also consult for a more detailed discussion The New Schaff-Herzog Encyclo-
1931). rejected authority in the form of State and Church institutions. 18 Nov 2013 15:24:41 PM All use subject to JSTOR Terms and Conditions
. ed. professorof theology in Paris. one may
paedia of Religious Knowledge. Thus the Waldensesand the Albigensesin the twelfth and thirteenth centuries.
but also among some sections of the Hussites. 1930). 16691738. again evident among the Anabaptists and the Quakers. the possibilityof the individual'sattainment of the "inner light. Mulliken (London.as well as the Quaker habit of addressingothers as "thou" and not "you. see B. Cromwell and Communism: Socialism and Democracy in the Great English Revolution. and connected with the custom of election of preachers by the congregationor of having no preachersat all. For a brief account by a non-socialist. Geschichte des Sozialismus und Kommunismus von Plato bis zur Gegenwart. L. Perhaps a similar study. "looked for the
26 For detailed and sympathetic accounts of the Anabaptists and the Quakers two books may be mentioned: B. the Bohemian Brethren. The Anabaptists: Their Contribution to Our Protestant Heritage. with Introd. and Arnold Lloyd. postulating.at least in the goods of consumption. J. with Foreword by Professor Archibald Main (London. 1950)." of seeing things for himself. by H.26 Poverty was sometimesbelieved to be the proper condition of man. The refusal of some Anabaptistsand the early Quakers to uncover their heads in the presence of kings or magistrates. Georg Adler.
This content downloaded from 200. especially when times were deemed unfavorable. Starting from the affirmation of the equality of men. for instance. 1897). 1913).but the ideal of equality often led to the preaching and practice of communism." is another example of this equalitarianism and individualism. paying more attention to anarchist elements. trans. vol.254. trans. will be undertaken before long. they proclaimedthe individual'sright to interpret the Bible for himself. Such communismwas known not only among the Beghards. Eduard Bernstein. which is also assumed in anarchistindividualism. Jarrett. especially chap. by J. explicitly or implicitly. So is also the emphasison the voluntarybasis of their group life.27 Among some of the sects. The millennarians.249 on Mon. Communism in Central Europe in the Time of the Reformation. by the Waldenses and by the "perfected"ones of the Albigenses. Quaker Social History. Die Vorlaufer des Neueren Sozialismus (Stuttgart. New York. Smithson. Wood (London. Toronto. 1935). 1895).and the Anabaptists. Mediaeval Socialism (London. 18 Nov 2013 15:24:41 PM All use subject to JSTOR Terms and Conditions
. J. Stenning (London. I: Bis zur Franzosischen Revolution (Leipzig.expressedin the oppositionto the Church (the designation of the Quaker groups as the Society of Friendsis significanthere). VI.HISTORY OF POLITICAL THOUGHT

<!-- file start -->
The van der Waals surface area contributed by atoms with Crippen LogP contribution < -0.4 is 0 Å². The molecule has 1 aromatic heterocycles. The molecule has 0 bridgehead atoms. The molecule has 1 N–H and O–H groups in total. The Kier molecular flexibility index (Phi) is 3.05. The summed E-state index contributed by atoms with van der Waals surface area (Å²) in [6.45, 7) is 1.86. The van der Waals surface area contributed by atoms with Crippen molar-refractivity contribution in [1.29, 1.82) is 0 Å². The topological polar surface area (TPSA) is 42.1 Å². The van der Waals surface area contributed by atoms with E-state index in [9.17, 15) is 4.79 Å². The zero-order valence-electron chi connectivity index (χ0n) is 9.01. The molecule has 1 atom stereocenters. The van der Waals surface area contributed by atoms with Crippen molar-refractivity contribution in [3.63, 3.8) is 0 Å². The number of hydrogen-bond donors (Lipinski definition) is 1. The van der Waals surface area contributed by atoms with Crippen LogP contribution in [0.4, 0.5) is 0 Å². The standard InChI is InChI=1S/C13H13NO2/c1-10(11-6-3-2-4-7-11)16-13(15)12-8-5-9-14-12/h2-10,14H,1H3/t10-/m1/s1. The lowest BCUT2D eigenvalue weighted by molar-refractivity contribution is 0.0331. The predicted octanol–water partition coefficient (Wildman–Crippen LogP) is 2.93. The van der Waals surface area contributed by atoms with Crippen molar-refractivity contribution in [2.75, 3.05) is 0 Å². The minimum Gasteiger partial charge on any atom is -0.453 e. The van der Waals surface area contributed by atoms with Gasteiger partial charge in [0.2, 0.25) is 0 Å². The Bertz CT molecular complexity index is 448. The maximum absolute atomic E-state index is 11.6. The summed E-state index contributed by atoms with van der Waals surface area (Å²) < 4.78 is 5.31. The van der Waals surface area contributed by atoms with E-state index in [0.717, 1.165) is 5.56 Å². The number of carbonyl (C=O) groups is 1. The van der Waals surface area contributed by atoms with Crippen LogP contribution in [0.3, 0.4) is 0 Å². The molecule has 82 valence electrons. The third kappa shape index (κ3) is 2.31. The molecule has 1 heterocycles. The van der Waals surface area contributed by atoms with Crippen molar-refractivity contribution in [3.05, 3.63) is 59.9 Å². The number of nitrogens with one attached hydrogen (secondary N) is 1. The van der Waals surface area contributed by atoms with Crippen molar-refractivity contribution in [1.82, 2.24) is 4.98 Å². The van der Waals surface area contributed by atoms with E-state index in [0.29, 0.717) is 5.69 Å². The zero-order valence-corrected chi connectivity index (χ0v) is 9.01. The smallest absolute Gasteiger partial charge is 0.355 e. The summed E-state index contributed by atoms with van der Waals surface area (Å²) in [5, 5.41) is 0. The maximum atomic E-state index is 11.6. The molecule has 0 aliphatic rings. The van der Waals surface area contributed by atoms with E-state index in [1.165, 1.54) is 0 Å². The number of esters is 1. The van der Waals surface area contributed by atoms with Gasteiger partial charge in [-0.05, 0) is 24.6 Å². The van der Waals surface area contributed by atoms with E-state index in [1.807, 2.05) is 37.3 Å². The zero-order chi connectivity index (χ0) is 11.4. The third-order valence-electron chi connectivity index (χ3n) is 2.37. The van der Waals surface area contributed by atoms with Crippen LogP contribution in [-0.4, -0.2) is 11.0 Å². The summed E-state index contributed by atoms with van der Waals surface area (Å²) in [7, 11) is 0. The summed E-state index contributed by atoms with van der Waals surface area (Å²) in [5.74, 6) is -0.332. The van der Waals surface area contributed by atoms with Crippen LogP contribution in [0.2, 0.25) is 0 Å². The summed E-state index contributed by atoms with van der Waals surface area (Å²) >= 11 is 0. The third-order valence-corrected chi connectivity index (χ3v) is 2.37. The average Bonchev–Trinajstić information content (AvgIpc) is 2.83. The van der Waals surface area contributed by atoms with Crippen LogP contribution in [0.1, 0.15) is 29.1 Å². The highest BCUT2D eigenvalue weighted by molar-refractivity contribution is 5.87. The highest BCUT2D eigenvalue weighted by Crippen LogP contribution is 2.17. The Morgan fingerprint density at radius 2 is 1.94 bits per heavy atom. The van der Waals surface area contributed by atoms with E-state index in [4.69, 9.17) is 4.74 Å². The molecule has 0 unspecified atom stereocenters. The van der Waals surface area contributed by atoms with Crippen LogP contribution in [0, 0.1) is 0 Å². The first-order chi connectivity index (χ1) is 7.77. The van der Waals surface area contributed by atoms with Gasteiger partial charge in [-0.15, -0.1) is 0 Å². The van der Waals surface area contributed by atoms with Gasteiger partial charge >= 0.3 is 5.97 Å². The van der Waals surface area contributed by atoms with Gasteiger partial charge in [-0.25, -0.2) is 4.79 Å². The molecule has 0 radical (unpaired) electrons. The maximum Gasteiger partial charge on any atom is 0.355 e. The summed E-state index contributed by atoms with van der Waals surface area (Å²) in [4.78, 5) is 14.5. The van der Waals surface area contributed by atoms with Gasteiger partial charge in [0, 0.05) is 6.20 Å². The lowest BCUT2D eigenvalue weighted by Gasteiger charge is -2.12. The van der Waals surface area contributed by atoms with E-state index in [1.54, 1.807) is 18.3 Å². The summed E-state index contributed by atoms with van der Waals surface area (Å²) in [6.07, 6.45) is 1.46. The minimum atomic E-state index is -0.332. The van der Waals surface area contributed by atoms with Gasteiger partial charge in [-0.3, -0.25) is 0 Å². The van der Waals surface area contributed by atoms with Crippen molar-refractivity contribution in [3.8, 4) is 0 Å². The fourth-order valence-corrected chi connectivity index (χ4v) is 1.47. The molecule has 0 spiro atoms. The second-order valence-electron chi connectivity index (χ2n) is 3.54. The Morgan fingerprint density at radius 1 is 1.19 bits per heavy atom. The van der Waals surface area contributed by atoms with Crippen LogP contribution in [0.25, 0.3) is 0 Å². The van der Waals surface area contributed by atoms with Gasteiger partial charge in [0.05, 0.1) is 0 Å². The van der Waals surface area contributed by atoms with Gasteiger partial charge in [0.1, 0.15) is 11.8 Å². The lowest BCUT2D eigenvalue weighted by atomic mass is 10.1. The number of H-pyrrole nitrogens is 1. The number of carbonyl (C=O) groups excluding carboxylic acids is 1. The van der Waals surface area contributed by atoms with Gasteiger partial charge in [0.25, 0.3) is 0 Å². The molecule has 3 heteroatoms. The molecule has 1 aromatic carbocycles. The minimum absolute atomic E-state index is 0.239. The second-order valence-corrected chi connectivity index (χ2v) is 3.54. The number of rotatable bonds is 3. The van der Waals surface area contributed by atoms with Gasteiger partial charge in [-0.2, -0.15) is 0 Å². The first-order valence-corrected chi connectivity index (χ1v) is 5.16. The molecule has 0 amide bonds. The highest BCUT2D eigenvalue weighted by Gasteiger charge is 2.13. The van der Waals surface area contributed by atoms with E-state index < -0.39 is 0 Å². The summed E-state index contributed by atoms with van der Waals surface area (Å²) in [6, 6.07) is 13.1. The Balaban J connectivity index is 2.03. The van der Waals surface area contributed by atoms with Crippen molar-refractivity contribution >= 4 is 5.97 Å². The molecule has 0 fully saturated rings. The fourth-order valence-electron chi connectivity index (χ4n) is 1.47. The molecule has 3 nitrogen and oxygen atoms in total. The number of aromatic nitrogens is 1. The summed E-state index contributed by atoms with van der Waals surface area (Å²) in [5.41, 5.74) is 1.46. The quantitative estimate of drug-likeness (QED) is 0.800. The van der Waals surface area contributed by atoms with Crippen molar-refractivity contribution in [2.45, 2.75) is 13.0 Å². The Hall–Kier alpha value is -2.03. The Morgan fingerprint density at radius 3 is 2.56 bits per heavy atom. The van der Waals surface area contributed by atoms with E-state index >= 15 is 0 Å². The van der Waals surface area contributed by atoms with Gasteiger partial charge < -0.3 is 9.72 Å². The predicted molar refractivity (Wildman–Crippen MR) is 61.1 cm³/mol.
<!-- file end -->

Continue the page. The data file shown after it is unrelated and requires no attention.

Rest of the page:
to obey some laws or to take the oath. 1899).there arose chiliastic views whose vision of the future bears some resemblanceto the anarchist picture of a Stateless society.52. 27 The study of communistic elements among religious sects has attracted several socialist writers and forms parts of such books as Karl Kautsky. and E.as Troeltsch calls them. G. by Herbert A.
some of whom strongly believed in the coming of a millennium without kings or other rulers. without laws. 18 Nov 2013 15:24:41 PM All use subject to JSTOR Terms and Conditions
.good education and . 12-13. 2 vols. and for the setting up of the true Kingdom of the 'Saints'. The Political Activitiesof the Baptistsand Men in Englandduringthe Interregnum LonFifth Monarchy (Washington. One of the copies preserved from 1521 has a long title page beginning with the words. 2).258-260. it is the Devils [sic] main designto root out of the worldboth Ministry and Magistracy. op cit. knowledge 32Sit viry (The Net of Faith) was probablywrittenbetween 1440 and in 1912 by the "Comenium" 1443.1912). expected much destruction to take place before mankind could be ushered into the millennium. it is one of the most remarkable products of thought for its depth of aim. I. Palacky.and all other Schools of Learning. . It was reprinted in Pragueunder the editorshipof Emil Smetanka.32 has drawn words of praise from Tolstoy. king or government. 1894).. whose tracts were written during and after the Hussite wars. taxes. for the kingdom of the complete Christian anarchy of love. 245-246. 31A contemporary Men. when God's law would rule supreme. 23-25.31 The most systematic and best developed attack on the State and the Church in the Middle Ages came from the pen of a Czech peasant.249 on Mon. law or oath. like some anarchist revolutionaries. and firstprintedin 1521. Sit viry. His most mature work. It was the core of the beliefs of the Fifth Monarchy Men30 in England in Cromwell's times who. 27 and 29. for the astounding beauty of the national
language in which it is written. Tolstoywrites: "It is a marvellous book from everypoint of view . tract. Petr Chelcicky.1657).29 as well as among the Anabaptists after the Miinster disaster of 1525. particularly arguments pp."